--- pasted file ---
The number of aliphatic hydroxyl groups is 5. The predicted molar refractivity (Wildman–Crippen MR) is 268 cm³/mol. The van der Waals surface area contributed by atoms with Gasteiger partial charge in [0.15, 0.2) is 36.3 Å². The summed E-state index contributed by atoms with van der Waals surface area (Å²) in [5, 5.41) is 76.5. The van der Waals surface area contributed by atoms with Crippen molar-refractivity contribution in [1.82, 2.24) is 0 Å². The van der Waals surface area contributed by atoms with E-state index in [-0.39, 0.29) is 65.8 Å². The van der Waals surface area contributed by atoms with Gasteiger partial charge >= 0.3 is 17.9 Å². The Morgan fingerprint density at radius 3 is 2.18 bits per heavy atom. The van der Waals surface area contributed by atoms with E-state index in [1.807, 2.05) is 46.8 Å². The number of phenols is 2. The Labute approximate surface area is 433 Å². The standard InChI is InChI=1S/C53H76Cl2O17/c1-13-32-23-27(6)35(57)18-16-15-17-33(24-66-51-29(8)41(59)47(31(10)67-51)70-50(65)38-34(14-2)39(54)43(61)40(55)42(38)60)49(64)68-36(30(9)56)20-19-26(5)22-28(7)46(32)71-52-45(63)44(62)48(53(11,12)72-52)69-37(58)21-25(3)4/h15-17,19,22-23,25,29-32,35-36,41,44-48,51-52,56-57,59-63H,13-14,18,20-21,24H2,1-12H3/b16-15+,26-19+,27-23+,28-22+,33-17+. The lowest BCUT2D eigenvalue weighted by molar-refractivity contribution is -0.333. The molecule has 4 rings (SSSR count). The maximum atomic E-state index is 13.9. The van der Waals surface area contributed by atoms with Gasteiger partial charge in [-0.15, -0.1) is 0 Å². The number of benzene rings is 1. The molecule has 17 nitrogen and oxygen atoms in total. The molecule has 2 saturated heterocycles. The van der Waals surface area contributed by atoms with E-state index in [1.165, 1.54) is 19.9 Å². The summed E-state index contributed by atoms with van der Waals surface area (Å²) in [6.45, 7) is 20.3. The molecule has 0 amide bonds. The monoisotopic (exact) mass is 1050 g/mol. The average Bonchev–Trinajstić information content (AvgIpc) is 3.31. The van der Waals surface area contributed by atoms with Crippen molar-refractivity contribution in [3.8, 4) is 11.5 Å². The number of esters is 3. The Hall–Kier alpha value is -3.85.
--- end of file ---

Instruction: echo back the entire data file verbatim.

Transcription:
The number of aliphatic hydroxyl groups is 5. The predicted molar refractivity (Wildman–Crippen MR) is 268 cm³/mol. The van der Waals surface area contributed by atoms with Gasteiger partial charge in [0.15, 0.2) is 36.3 Å². The summed E-state index contributed by atoms with van der Waals surface area (Å²) in [5, 5.41) is 76.5. The van der Waals surface area contributed by atoms with Crippen molar-refractivity contribution in [1.82, 2.24) is 0 Å². The van der Waals surface area contributed by atoms with E-state index in [-0.39, 0.29) is 65.8 Å². The van der Waals surface area contributed by atoms with Gasteiger partial charge >= 0.3 is 17.9 Å². The Morgan fingerprint density at radius 3 is 2.18 bits per heavy atom. The van der Waals surface area contributed by atoms with E-state index in [1.807, 2.05) is 46.8 Å². The number of phenols is 2. The Labute approximate surface area is 433 Å². The standard InChI is InChI=1S/C53H76Cl2O17/c1-13-32-23-27(6)35(57)18-16-15-17-33(24-66-51-29(8)41(59)47(31(10)67-51)70-50(65)38-34(14-2)39(54)43(61)40(55)42(38)60)49(64)68-36(30(9)56)20-19-26(5)22-28(7)46(32)71-52-45(63)44(62)48(53(11,12)72-52)69-37(58)21-25(3)4/h15-17,19,22-23,25,29-32,35-36,41,44-48,51-52,56-57,59-63H,13-14,18,20-21,24H2,1-12H3/b16-15+,26-19+,27-23+,28-22+,33-17+. The lowest BCUT2D eigenvalue weighted by molar-refractivity contribution is -0.333. The molecule has 4 rings (SSSR count). The maximum atomic E-state index is 13.9. The van der Waals surface area contributed by atoms with Gasteiger partial charge in [-0.15, -0.1) is 0 Å². The number of benzene rings is 1. The molecule has 17 nitrogen and oxygen atoms in total. The molecule has 2 saturated heterocycles. The van der Waals surface area contributed by atoms with E-state index in [1.165, 1.54) is 19.9 Å². The summed E-state index contributed by atoms with van der Waals surface area (Å²) in [6.45, 7) is 20.3. The molecule has 0 amide bonds. The monoisotopic (exact) mass is 1050 g/mol. The average Bonchev–Trinajstić information content (AvgIpc) is 3.31. The van der Waals surface area contributed by atoms with Crippen molar-refractivity contribution in [3.8, 4) is 11.5 Å². The number of esters is 3. The Hall–Kier alpha value is -3.85.